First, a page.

If you’re looking at a batch of wine that looks like it’s underperforming, you might be wondering, “can you add more yeast during wine fermentation?” It’s a fair question and, of course, one with a complicated answer. Let’s look into it.
It is important to note that wine is easily the oldest fermented beverage in human history. How do we know this? Well, think about it.
All it takes to make wine, really, is to allow nature to take its course.
Fruit ripens on the vine or on the forest floor. Local, wild yeast settle in, attracted by the sweet sugars in those ripe fruits. Fermentation begins. And within days, you have alcoholic fruit.
Which is, essentially, wine.
While we may parse through the language and say only grapes make wine, whereas honey makes mead, apples and pears make cider, etc., the truth is that fruit that ferments on its own is really wine or at the very least wine adjacent.
And ancient wine for humans was likely an accident.
It is highly likely that someone stored grapes in a container once and some of the grapes were crushed. The juice fell to the bottom of the barrel and fermented naturally there.
Days later, someone came along and tried those juices, which were now wine.
And the rest was history.
For thousands of years, the only real interference from humans in the making of wine was the choosing of the grapes, the crushing, and the storing. Nature took care of everything else.
Today, the winemaking process is much more complex.
Vineyards are established and cultivated. Grapes are carefully selected and crushed. Yeast is added.
And in many cases other elements are included, like added nutrients and enzymes to “help” nature along.
Which is interesting because nature has rarely needed help up until the modern era.
Perhaps for this reason, many winemakers are going back to basics and reclaiming the natural processes, allowing in wild, local yeasts, and experimenting with more natural and local flavors and aromas.
Still, for many modern winemakers, the question as to what to do with yeast and how to work with it arises frequently.
The Role of Yeast in Wine
These concerns make sense when you think about packaged yeast as compared to wild yeast.
You see, in the wild, the exact right amount of yeast cells will be attracted to the wine, knowing instinctively how much alcohol it can tolerate. Yeast cells that cannot tolerate high levels of alcohol will not be attracted to the must. Everything in nature seems to know its role.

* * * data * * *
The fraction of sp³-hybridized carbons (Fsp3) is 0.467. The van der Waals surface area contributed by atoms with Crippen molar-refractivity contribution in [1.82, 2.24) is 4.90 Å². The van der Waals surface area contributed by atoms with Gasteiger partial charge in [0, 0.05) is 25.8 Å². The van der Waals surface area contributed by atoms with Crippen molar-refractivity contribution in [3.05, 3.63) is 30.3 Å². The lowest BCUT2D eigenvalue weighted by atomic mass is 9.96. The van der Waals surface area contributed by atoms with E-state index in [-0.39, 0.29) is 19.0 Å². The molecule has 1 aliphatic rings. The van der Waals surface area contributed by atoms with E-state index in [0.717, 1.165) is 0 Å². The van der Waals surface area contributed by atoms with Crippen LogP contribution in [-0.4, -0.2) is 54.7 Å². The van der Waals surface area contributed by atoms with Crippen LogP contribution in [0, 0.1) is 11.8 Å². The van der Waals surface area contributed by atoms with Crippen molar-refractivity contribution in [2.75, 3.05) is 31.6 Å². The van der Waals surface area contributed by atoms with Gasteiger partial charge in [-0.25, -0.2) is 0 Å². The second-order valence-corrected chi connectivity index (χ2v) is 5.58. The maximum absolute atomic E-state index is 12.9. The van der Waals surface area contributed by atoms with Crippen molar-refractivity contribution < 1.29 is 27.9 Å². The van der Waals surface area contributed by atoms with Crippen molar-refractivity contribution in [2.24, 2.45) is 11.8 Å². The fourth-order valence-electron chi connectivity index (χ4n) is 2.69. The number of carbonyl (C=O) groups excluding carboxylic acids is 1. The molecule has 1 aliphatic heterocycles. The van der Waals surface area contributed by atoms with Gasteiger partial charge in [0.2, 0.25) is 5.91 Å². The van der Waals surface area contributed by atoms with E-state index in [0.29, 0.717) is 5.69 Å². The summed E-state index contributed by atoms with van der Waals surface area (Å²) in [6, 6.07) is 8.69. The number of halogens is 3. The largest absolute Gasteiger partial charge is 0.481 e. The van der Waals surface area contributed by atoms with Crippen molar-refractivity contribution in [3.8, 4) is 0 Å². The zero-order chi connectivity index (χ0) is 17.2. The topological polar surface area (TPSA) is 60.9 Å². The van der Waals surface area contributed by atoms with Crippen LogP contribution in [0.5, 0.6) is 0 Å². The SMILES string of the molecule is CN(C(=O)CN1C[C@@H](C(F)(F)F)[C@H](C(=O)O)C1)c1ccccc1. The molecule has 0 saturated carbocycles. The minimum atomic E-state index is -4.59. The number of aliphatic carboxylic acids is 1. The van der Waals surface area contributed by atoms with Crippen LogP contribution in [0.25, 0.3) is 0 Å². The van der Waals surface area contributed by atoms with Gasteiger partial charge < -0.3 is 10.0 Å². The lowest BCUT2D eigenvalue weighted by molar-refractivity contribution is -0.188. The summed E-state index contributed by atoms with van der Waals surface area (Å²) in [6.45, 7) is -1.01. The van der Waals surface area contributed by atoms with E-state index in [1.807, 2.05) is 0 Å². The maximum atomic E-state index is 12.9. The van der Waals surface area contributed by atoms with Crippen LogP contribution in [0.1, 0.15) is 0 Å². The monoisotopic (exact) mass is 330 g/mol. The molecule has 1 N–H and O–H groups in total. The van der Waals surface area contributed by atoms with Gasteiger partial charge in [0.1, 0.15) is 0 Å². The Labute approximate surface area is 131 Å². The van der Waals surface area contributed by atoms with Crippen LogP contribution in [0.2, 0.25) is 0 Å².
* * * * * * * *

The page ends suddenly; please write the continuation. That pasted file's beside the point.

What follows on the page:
But when we add the human element, we want to pick and choose among this or that yeast. We want to speed up or slow down the process. We want to add bubbles or take them away.
And things get confusing.
At its most basic, yeast is naturally drawn to the sugar in must. It settles into this delicious grape juice and begins consuming the sugars. Sugar is the energy source for yeast, and once it has consumed the sugar, it expels water, alcohol, and carbon dioxide as waste products.
It also releases hundreds of secondary metabolites that contribute to new flavors and aromas in the wines that we have come to know and love.
It is a truly delicate balance.
And thanks to microbiology and human engineering, we have discovered the exact right amount of yeast to add to the must to strike that balance.
What Happens if You Add More Yeast to Wine?
If you add more yeast to wine during fermentation, you run the risk, a very highly likely risk, of throwing off that balance.
Too much yeast to too little must potentially speeds up the fermentation process, which inhibits the production of certain proteins and polyphenols that naturally occur in a normal fermentation.
This in turn can create off flavors.
Too much yeast can also lead to a quick depletion of resources. The yeast will be fighting for rapidly reducing nutrients in the must, which can lead to stressed out or stagnant yeast cells and stalled fermentation.
Can You Add Yeast During Wine Fermentation?
There is one case where adding a bit more yeast during wine fermentation might be called for, and this is in a cold environment. If you happen to be fermenting a red wine in the middle of winter in an extremely cold place, like, say, Alaska, your fermentation may be slowed. Adding a sprinkle more of yeast may help invigorate the existing yeast cells, creating a more competitive environment. Still, you are likely better off simply controlling the temperature.
Remember, nature, in most cases, knows exactly what it is doing, and we do our best when we try to mimic it, like, for example, when fermenting, to aim to mimic it as exactly as possible.
In most cases, adding more yeast, and specifically doubling or tripling the amount you add, is going to waste money and time, and potentially even your batch of wine.
Proceed with caution.
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